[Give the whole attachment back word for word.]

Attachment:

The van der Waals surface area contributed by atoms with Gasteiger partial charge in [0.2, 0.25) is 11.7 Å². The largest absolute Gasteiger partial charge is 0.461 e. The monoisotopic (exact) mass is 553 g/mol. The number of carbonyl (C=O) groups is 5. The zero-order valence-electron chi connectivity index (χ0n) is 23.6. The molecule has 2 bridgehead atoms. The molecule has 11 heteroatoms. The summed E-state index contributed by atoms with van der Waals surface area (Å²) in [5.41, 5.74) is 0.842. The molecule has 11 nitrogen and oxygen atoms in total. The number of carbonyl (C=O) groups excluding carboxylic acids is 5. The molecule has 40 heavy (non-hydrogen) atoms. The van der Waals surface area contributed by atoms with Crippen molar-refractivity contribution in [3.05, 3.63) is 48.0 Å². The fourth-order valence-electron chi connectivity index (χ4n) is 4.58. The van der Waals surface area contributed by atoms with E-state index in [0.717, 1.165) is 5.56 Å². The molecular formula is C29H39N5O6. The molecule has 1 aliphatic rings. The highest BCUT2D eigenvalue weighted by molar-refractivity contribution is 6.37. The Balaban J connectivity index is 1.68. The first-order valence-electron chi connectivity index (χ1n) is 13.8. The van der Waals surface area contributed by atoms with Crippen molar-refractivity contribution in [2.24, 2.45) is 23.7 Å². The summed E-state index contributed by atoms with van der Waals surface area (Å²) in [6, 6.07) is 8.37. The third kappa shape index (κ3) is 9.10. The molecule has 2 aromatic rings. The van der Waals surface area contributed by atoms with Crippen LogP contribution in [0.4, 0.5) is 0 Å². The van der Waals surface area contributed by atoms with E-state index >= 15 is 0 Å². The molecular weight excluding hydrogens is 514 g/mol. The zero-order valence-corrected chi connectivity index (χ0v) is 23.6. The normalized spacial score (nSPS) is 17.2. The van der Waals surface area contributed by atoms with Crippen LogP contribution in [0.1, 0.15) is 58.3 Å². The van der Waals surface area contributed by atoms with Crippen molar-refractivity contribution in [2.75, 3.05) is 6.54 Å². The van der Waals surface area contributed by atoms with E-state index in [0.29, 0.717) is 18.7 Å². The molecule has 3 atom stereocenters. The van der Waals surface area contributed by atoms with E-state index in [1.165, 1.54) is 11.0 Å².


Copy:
The van der Waals surface area contributed by atoms with Gasteiger partial charge in [0.2, 0.25) is 11.7 Å². The largest absolute Gasteiger partial charge is 0.461 e. The monoisotopic (exact) mass is 553 g/mol. The number of carbonyl (C=O) groups is 5. The zero-order valence-electron chi connectivity index (χ0n) is 23.6. The molecule has 2 bridgehead atoms. The molecule has 11 heteroatoms. The summed E-state index contributed by atoms with van der Waals surface area (Å²) in [5.41, 5.74) is 0.842. The molecule has 11 nitrogen and oxygen atoms in total. The number of carbonyl (C=O) groups excluding carboxylic acids is 5. The molecule has 40 heavy (non-hydrogen) atoms. The van der Waals surface area contributed by atoms with Crippen molar-refractivity contribution in [3.05, 3.63) is 48.0 Å². The fourth-order valence-electron chi connectivity index (χ4n) is 4.58. The van der Waals surface area contributed by atoms with E-state index in [0.717, 1.165) is 5.56 Å². The molecular formula is C29H39N5O6. The molecule has 1 aliphatic rings. The highest BCUT2D eigenvalue weighted by molar-refractivity contribution is 6.37. The Balaban J connectivity index is 1.68. The first-order valence-electron chi connectivity index (χ1n) is 13.8. The van der Waals surface area contributed by atoms with Crippen molar-refractivity contribution in [2.24, 2.45) is 23.7 Å². The summed E-state index contributed by atoms with van der Waals surface area (Å²) in [6, 6.07) is 8.37. The third kappa shape index (κ3) is 9.10. The molecule has 2 aromatic rings. The van der Waals surface area contributed by atoms with Crippen LogP contribution in [0.4, 0.5) is 0 Å². The van der Waals surface area contributed by atoms with E-state index >= 15 is 0 Å². The molecular weight excluding hydrogens is 514 g/mol. The zero-order valence-corrected chi connectivity index (χ0v) is 23.6. The normalized spacial score (nSPS) is 17.2. The van der Waals surface area contributed by atoms with Crippen LogP contribution in [0.1, 0.15) is 58.3 Å². The van der Waals surface area contributed by atoms with Crippen molar-refractivity contribution in [2.75, 3.05) is 6.54 Å². The van der Waals surface area contributed by atoms with E-state index in [0.29, 0.717) is 18.7 Å². The molecule has 3 atom stereocenters. The van der Waals surface area contributed by atoms with E-state index in [1.165, 1.54) is 11.0 Å².